The Encyclopedia of Seventh-day Adventists (ESDA) is now live and freely accessible at encyclopedia.adventist.org. Launched Wednesday, July 1, at the Seventh-day Adventist Church headquarters in Silver Spring, Maryland, United States, the project involves nearly 1,000 writers from all world church divisions and attached fields, and features more than 2,100 articles, photographs, and other historically significant documents. New articles will continue to be added to the encyclopedia. We invite you to visit encyclopedia.adventist.org for education and insight on the history and structure, culture, theology, and more of the Adventist Church around the world. The following story is based on a longer article from the encyclopedia.—Editors.
Challenges in ministry for Christ abounded in Russia in the early twentieth century. Johannes Gaidischar’s story reveals the perils of those who served in a place hostile to the message at that time.
In the early 1920s, Gaidischar oversaw the churches of the Far Eastern Mission: the Vladivostok, Khabarovsk, Blagoveshchensk, and Bikin stations. Gaidischar and his wife, Marie, faced persecution as soon they were sent to minister in Vladivostok. Gaidischar was arrested and exiled to Irkutsk in eastern Siberia, Russia. He spent more than a year and a half in exile.
After his exile in Irkutsk, Gaidischar continued his pastoral ministry in Khabarovsk, a city along the Amur River in Russia.
Gaidischar was asked to move to the Altai region during a session of the Far Eastern Union Mission held in Khabarovsk in 1925. Some details concerning his life and working conditions can be gleaned from the records of this 1925 session. The board granted “100 Rubles, from the church cash account, in financial assistance to I. A. Gaidischar for tailoring repairs.”*
Gaidischar combined his pastoral ministry with writing for the benefit of the church. Old Adventist magazines from 1912 to 1927 contain his poems as well as many articles he wrote.
At the end of 1925, Gaidischar was elected president of the Irtysh Conference. This conference was responsible for the Adventist congregations in the territory of Eastern Siberia and Eastern Kazakhstan. This position, however, lasted for just two years.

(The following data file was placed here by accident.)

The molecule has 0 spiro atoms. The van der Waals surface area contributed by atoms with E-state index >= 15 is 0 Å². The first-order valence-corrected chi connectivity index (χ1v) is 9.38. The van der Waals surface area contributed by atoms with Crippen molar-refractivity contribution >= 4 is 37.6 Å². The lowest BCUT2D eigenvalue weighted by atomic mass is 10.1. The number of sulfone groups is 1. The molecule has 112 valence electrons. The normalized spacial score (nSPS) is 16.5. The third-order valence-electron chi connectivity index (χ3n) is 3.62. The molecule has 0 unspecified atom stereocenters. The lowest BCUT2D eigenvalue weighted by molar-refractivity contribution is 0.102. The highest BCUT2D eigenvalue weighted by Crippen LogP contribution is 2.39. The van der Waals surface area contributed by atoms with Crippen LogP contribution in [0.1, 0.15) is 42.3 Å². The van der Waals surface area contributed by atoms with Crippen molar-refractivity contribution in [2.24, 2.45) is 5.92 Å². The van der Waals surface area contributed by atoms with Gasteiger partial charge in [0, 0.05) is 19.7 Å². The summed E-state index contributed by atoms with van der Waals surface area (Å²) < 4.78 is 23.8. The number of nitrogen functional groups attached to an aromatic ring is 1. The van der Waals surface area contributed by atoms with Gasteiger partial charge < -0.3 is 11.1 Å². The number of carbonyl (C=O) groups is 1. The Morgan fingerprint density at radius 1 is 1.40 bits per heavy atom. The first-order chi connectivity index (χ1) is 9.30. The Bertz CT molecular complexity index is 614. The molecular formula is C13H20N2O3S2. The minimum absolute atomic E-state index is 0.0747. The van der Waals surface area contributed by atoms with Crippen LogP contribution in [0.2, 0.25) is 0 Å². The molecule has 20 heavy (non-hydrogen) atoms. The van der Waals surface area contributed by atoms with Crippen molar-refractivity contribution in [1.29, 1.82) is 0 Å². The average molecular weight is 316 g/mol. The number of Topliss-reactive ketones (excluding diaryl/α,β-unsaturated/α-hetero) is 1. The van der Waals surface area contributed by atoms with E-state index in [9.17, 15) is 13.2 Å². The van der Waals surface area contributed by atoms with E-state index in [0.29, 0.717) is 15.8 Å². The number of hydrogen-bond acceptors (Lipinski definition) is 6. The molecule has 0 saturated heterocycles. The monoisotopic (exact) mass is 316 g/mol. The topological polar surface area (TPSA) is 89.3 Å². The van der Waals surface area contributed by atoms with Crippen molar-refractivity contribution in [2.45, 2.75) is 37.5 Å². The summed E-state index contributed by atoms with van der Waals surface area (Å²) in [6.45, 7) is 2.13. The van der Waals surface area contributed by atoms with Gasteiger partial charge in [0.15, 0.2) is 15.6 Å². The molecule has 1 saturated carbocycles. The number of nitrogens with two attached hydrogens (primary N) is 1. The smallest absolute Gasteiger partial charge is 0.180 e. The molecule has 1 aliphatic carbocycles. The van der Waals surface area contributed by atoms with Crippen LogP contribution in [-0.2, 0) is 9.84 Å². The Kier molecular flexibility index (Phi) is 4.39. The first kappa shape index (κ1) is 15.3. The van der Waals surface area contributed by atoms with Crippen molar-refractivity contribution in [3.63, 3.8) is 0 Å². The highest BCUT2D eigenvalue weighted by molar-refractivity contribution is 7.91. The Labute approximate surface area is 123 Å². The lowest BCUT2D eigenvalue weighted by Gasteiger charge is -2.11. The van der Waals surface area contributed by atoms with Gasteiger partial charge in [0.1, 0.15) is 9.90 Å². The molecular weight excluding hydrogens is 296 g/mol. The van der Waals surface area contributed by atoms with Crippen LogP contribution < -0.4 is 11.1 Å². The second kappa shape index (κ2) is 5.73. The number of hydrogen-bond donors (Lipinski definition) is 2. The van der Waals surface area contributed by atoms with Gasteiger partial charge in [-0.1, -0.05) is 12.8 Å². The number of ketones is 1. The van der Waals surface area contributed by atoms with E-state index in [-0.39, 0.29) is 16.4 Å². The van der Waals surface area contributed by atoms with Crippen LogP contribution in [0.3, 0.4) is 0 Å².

In February 1928, Gaidischar became president of the Upper Irtysh Conference. This territory in eastern Kazakhstan included members who lived in the high mountains and could be reached only by horse. Gaidischar’s ministry in the territory of Eastern Kazakhstan was difficult. From the economic side, he tried to make ends meet by working as a paramedic in an orphanage home.
Gaidischar was listed as a delegate for the December administrative session of 1931 to be held in Moscow. None of the Siberian delegates, however, attended that meeting. Their absence was probably because of the poor transportation system at the time, especially during the winter seasons. The 1931 session was the last Adventist forum where all the administrators of the Seventh-day Adventist Church could have met before the start of massive repressions. They never met in such a capacity during these repressions.
On August 20, 1937, Gaidischar was arrested. The arresting officers confiscated all photographs concerning his ministry, including the sessions where he served as a delegate. While Gaidischar was incarcerated, Marie tried to contact him. The Russian NKVD (People’s Commissariat for Internal Affairs) officials told her that he was sentenced to ten years in exile at a faraway labor camp and was not allowed to communicate with the outside world.
The response given to Marie was the standard one the government gave to the relatives of a prisoner who had been killed or buried alive. The ones who were buried alive were those who became weak or ill while digging graves for mass burials. If they were not able to get out of the deep graves, they were buried under the piles of dead bodies. Such was the tragedy that must have befallen Johannes Gaidischar as a minister in the time of repression in Eastern Kazakhstan.
Johannes Gaidischar was key in the establishment and organization of the Seventh-day Adventist Church in some of the regions of the Far East where he worked. As an administrator, he oversaw the spiritual needs of scattered Adventists in the remote areas of Russia, Siberia, and Kazakhstan. As a poet and regular contributor to Adventist magazines, he strengthened the faith of Adventists during a time of oppression and difficulty. He died an Adventist martyr.
Dmitry O. Yunak served as a pastor, administrator, and Bible/history professor in the underground Theological Institute in the former Soviet Union. In 1990, he was appointed treasurer and Publishing Ministries director for the USSR Division. After the Euro-Asia Division was organized in 1991, Yunak served as ESD auditor and undertreasurer.
*Archive of the Church of Seventh-day Adventists in Russia, “Reports of Meetings of the Board of the AACCS, 1920-1930,” sheet 82, August 21-26, 1925, p. 31.